Using the Prototype Willingness Model (PWM) as a framework, this study sought to explore the relationship between prototype perceptions, willingness and alcohol consumption in a sample of adolescents in the United Kingdom. Adolescents aged 11-17 were asked about their alcohol prototype perceptions, willingness to drink, intentions, alcohol consumption, drunkenness and harms using a cross sectional online survey. Participants were recruited through opportunity sampling via schools and parents. The survey was completed by 178 respondents (51% female; 91 aged 11-15, 87 aged 16-17). Multivariate analysis revealed significant differences between participants aged 11-15 and 16-17 on PWM measures, even when experience with drinking was accounted for (p<.001). There were significant interactions (p<.001) between age and prototype perceptions; younger participants rated non-drinker prototypes as more favourable and more similar to the self than 16-17 year old participants. Willingness and intentions interacted with age; both measures were similar in 16-17 year olds, whereas younger participants scored significantly higher on willingness than intentions (p<.001). Three distinct scales of prototype descriptions were identified in principal components analysis. Characteristics related to sociability significantly predicted willingness to drink alcohol in the sample (p<.001). This study extends previous research by demonstrating that the PWM can provide a theoretical explanation of adolescent drinking in the UK. The results suggest that 11-15 year olds may the most suitable age group for an intervention that targets alcohol prototypes, with a focus on characteristics related to sociability.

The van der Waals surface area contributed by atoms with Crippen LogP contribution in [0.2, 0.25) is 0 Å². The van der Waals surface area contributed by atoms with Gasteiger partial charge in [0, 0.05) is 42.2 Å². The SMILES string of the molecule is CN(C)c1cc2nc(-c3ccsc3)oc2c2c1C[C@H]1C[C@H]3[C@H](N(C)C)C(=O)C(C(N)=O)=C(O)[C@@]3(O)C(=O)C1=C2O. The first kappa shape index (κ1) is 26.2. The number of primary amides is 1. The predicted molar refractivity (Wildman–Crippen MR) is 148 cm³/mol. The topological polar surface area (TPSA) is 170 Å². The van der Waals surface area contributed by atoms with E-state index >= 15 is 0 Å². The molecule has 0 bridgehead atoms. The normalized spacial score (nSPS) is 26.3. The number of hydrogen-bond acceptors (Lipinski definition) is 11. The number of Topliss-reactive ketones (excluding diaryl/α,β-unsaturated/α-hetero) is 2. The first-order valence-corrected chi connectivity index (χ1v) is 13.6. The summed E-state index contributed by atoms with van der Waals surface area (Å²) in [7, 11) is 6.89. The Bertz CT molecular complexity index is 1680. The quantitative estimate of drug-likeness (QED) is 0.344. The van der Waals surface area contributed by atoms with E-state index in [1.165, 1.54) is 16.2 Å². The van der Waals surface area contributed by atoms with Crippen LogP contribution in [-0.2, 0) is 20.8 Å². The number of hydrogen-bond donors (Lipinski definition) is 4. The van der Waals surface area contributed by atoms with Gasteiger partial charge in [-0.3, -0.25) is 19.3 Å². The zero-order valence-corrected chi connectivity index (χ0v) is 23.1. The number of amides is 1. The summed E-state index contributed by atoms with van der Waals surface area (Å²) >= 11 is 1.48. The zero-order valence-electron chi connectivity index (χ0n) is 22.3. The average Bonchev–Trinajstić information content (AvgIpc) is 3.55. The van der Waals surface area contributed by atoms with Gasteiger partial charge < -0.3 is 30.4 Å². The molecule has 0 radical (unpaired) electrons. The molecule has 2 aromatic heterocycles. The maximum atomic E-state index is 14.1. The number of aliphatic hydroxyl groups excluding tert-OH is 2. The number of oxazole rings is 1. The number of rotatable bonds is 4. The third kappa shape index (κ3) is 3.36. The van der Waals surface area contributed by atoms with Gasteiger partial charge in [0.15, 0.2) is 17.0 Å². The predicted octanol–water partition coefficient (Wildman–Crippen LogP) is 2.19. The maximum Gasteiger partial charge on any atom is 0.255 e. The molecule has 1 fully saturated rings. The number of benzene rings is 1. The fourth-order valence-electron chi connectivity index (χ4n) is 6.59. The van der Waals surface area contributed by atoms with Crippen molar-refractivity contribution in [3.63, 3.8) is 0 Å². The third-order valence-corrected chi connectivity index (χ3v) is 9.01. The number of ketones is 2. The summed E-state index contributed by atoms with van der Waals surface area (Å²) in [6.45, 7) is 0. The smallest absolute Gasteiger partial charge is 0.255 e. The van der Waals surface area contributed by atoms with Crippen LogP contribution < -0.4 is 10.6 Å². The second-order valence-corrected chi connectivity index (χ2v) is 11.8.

Martin, JFoxcroft, D
Faculty of Health and Life Sciences\Department of Psychology, Social Work and Public Health
Year of publication: 2015Date of RADAR deposit: 2016-07-06